“I expected that,” Aziz commented. “After all, they [the extremists] were trying to thwart the electoral process.” He leaned over and gave his mobile phone to Nasim and his other friend, Ahmed. On the phone were pictures of dead bodies, damaged buildings and burning cars, the results of bombs set off before the elections. “And all of these pictures are also posted on YouTube,” Aziz added.
Ahmed had worked for IHEC temporarily at one of the polling stations. “No wonder nobody was enthusiastic about voting,” he said and reminded the others that ten candidates had actually been killed and that seven others had survived attempts on their lives. “One of my colleagues actually left for Erbil [in the comparatively safe, nearby region of Iraqi Kurdistan] after his father nominated himself to run for office. I know a lot of others who did the same,” Ahmed said.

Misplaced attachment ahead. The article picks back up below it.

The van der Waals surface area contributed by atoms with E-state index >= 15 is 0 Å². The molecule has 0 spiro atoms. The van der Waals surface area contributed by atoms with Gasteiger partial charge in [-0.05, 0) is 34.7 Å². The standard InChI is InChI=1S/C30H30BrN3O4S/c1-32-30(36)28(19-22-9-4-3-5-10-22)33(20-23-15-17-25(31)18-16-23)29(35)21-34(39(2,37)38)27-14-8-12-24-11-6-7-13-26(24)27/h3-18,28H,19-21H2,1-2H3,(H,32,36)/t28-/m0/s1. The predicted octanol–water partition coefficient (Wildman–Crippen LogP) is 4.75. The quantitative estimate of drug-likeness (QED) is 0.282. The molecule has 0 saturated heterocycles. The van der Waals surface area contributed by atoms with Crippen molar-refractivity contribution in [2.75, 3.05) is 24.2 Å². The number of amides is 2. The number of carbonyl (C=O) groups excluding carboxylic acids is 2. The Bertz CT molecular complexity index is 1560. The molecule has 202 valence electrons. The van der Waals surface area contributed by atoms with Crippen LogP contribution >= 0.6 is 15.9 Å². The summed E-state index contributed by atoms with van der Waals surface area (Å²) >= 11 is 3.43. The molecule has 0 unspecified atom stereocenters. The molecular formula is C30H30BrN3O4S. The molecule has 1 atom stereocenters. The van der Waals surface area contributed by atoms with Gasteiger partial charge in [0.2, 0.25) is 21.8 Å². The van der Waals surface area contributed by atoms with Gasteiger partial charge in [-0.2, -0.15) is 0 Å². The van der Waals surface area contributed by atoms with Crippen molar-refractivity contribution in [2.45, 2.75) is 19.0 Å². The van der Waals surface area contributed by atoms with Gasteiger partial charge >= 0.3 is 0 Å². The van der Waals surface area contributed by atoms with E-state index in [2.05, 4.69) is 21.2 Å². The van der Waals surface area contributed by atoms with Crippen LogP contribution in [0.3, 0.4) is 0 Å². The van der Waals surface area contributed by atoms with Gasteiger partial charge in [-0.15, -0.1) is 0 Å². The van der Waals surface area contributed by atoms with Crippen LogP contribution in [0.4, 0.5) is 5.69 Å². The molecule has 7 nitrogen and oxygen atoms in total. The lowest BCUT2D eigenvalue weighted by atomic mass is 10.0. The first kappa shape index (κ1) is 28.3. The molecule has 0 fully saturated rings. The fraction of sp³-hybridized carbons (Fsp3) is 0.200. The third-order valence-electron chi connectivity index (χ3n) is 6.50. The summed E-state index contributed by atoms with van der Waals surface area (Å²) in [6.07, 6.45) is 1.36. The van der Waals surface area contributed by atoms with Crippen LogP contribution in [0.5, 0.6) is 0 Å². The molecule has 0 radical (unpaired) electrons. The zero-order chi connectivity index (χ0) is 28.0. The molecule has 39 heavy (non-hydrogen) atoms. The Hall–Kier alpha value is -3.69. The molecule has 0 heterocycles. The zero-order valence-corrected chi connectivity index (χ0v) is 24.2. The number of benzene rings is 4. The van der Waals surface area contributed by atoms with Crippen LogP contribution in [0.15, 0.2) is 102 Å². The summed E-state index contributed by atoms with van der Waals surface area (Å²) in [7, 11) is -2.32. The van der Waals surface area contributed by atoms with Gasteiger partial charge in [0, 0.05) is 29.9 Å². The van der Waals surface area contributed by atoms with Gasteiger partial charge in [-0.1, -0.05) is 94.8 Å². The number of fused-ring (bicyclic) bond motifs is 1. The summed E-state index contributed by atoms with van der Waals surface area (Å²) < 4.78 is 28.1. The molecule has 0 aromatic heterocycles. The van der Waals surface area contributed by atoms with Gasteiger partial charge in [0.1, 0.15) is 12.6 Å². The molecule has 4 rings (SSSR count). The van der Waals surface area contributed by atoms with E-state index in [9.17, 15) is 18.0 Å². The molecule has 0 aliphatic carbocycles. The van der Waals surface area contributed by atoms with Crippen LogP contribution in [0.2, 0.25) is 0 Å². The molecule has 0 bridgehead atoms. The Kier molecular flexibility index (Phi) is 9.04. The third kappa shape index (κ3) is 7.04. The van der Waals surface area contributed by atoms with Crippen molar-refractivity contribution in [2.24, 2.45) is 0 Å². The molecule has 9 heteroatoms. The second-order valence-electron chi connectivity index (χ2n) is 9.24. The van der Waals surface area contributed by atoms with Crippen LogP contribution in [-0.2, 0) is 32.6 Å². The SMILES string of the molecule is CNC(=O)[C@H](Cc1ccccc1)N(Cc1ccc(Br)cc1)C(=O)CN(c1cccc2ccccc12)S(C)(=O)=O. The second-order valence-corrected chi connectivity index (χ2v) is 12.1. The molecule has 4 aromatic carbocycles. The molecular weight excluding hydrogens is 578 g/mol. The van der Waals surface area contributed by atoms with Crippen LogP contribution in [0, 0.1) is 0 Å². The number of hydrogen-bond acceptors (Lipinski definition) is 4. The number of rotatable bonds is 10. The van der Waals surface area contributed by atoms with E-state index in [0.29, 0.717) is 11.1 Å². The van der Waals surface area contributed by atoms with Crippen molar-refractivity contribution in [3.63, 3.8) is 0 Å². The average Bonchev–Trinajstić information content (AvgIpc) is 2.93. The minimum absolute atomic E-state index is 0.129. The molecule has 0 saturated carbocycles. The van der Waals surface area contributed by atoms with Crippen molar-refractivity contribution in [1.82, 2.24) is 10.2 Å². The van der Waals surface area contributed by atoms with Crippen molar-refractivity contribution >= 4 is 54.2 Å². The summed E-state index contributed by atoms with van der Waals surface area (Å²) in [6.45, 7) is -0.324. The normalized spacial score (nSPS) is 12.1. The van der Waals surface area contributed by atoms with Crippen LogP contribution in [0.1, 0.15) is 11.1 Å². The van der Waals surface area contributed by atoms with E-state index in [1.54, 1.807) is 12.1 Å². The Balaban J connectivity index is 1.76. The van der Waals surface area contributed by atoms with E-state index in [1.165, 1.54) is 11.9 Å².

“The head of our polling centre got a threatening call, where the caller said they would kill him,” Ahmed continued, starting on his appetizer. “He resigned straight away and left the province.” Indeed hundreds of extra employees were brought to Mosul from other provinces in order to fill this, and other, positions.
“A lot of people left the day before elections,” agreed Nasim. “I saw a lot of newspaper reports about how people were scared to stay at home in Mosul.”
Ahmed tapped on the table, his finger still stained by the ink from voting. “IHEC says the elections went well but they’re not telling you everything,” he said. For example, he had heard that the electoral lists in many places were out of date and that political parties had broken a number of electoral rules in some areas.
Aziz added that he also thought that barely any female voters had come to cast their vote in areas considered even vaguely dangerous. And nobody could vote on their behalf either, he said. He had also heard from the head of the polling booth he voted at, that almost 10 percent of the papers there had not been correctly filled in or were invalid for some other reason.